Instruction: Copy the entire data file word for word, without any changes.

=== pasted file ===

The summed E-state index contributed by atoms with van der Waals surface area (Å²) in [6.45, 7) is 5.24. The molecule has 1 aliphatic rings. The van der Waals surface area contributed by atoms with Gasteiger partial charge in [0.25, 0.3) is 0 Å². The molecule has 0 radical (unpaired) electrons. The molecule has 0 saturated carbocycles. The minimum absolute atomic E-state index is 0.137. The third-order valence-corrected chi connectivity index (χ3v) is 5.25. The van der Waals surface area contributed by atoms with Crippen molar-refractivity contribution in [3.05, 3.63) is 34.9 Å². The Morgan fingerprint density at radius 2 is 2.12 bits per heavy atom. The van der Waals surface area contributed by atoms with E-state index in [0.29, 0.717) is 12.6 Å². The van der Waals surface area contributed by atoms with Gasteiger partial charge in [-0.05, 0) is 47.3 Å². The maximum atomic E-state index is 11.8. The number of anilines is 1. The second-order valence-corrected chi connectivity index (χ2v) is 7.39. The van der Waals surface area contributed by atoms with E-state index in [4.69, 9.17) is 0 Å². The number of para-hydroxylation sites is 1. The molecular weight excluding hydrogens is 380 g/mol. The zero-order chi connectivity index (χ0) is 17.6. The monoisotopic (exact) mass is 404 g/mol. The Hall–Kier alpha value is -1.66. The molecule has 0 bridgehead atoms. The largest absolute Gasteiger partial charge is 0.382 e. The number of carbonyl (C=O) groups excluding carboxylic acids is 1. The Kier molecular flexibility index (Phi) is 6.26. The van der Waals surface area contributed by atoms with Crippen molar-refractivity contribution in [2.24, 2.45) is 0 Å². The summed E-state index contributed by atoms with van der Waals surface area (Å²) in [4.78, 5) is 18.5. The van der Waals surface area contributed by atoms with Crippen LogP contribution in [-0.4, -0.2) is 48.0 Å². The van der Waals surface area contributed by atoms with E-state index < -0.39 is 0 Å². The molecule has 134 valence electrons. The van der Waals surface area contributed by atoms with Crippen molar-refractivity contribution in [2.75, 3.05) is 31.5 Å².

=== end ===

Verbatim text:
The summed E-state index contributed by atoms with van der Waals surface area (Å²) in [6.45, 7) is 5.24. The molecule has 1 aliphatic rings. The van der Waals surface area contributed by atoms with Gasteiger partial charge in [0.25, 0.3) is 0 Å². The molecule has 0 radical (unpaired) electrons. The molecule has 0 saturated carbocycles. The minimum absolute atomic E-state index is 0.137. The third-order valence-corrected chi connectivity index (χ3v) is 5.25. The van der Waals surface area contributed by atoms with Crippen molar-refractivity contribution in [3.05, 3.63) is 34.9 Å². The Morgan fingerprint density at radius 2 is 2.12 bits per heavy atom. The van der Waals surface area contributed by atoms with E-state index in [0.29, 0.717) is 12.6 Å². The van der Waals surface area contributed by atoms with Gasteiger partial charge in [-0.05, 0) is 47.3 Å². The maximum atomic E-state index is 11.8. The number of anilines is 1. The second-order valence-corrected chi connectivity index (χ2v) is 7.39. The van der Waals surface area contributed by atoms with E-state index in [4.69, 9.17) is 0 Å². The number of para-hydroxylation sites is 1. The molecular weight excluding hydrogens is 380 g/mol. The zero-order chi connectivity index (χ0) is 17.6. The monoisotopic (exact) mass is 404 g/mol. The Hall–Kier alpha value is -1.66. The molecule has 0 bridgehead atoms. The largest absolute Gasteiger partial charge is 0.382 e. The number of carbonyl (C=O) groups excluding carboxylic acids is 1. The Kier molecular flexibility index (Phi) is 6.26. The van der Waals surface area contributed by atoms with Crippen molar-refractivity contribution in [2.24, 2.45) is 0 Å². The summed E-state index contributed by atoms with van der Waals surface area (Å²) in [4.78, 5) is 18.5. The van der Waals surface area contributed by atoms with Crippen LogP contribution in [-0.4, -0.2) is 48.0 Å². The van der Waals surface area contributed by atoms with E-state index < -0.39 is 0 Å². The molecule has 134 valence electrons. The van der Waals surface area contributed by atoms with Crippen molar-refractivity contribution in [2.75, 3.05) is 31.5 Å².